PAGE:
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Forgotten letters give new insights on Jewish migration

Published: 1 December 2010Origin: History
The Schwab family

A chance discovery of forgotten letters in a garage in South Africa has led to a fascinating research project for historian Dr Shirli Gilbert.

The correspondence between a Jewish refugee and his friends and family in Germany and elsewhere dates back 70 years and gives a unique insight into contemporary life.

The box of 2,500 letters were found by Daniel Schwab, who coincidentally went to the same school as Shirli in Johannesburg. He is the grandson of the letter writer Ralph Schwab, a Jewish youth leader who escaped from the town of Hanau near Frankfurt after the Nazis came to power in 1933 and eventually settled in South Africa. Daniel got in touch with Shirli again through contacts at Johannesburg’s new Holocaust and Genocide Museum and asked her if she was interested in working on the collection.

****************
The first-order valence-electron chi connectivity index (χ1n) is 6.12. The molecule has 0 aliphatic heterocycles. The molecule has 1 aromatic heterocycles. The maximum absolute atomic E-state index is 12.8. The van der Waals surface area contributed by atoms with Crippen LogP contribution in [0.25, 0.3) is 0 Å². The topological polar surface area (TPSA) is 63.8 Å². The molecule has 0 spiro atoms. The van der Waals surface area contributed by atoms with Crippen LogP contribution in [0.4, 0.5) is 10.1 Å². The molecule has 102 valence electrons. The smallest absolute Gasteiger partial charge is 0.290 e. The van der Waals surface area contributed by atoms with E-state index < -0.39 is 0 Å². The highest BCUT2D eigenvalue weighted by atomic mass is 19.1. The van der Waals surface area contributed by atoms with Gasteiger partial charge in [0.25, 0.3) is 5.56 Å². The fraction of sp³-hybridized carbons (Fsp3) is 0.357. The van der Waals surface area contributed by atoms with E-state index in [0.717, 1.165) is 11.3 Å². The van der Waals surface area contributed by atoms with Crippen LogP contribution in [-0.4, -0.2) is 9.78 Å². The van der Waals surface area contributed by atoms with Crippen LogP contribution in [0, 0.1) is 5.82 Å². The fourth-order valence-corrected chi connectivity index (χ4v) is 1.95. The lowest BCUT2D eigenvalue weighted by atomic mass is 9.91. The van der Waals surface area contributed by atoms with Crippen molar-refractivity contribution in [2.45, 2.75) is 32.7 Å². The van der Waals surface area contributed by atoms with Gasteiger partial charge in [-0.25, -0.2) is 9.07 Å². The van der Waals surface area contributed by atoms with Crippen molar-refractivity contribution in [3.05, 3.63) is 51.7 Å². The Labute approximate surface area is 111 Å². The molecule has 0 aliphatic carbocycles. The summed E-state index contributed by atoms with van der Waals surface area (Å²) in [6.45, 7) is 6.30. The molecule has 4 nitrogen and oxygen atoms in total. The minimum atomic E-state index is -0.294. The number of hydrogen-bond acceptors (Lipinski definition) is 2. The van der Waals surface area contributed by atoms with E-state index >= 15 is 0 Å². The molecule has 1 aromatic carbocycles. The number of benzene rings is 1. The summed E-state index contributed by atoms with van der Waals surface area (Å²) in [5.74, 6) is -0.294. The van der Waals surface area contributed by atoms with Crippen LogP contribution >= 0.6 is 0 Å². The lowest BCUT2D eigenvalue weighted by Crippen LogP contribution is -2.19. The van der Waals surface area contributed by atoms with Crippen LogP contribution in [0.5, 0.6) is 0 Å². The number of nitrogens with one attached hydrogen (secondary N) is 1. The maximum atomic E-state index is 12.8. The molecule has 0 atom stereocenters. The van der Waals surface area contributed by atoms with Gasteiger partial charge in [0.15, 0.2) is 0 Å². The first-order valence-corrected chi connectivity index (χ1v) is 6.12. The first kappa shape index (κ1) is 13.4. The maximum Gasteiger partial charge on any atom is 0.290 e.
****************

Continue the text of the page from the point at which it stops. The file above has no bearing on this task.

“It’s a fascinating project with so many different aspects,” says Shirli. “Our first job is to translate the letters which are all written in German. We have many documents as Ralph kept carbon copies of everything he wrote, along with all the letters he received. I am sure they will add greatly to our understanding of life in both Nazi Germany and South Africa in the middle of the last century.”

Ralph, then known as Rudi, was encouraged to get out of Germany by his good friend Karl Kipfer who was a Nazi party member. They continued to write to each other for many years. His parents Max and Martha remained in Hanau and were later killed in concentration camps, along with many other family members. Ralph himself died in a road accident in 1971.

“We have only translated a small fraction of the letters; much remains to be known about Ralph’s correspondence,” says Shirli. “We expect to learn much more about his relationship with his Nazi friend and first-hand accounts of Jewish migration around the world. It will also be interesting to hear his thoughts about South Africa as the country introduced apartheid.”

This research project on Holocaust memory in South Africa has been awarded a grant of approximately £9,000 from the Kaplan Kushlick Foundation in South Africa to contribute towards the cost of translating and cataloguing the letters.

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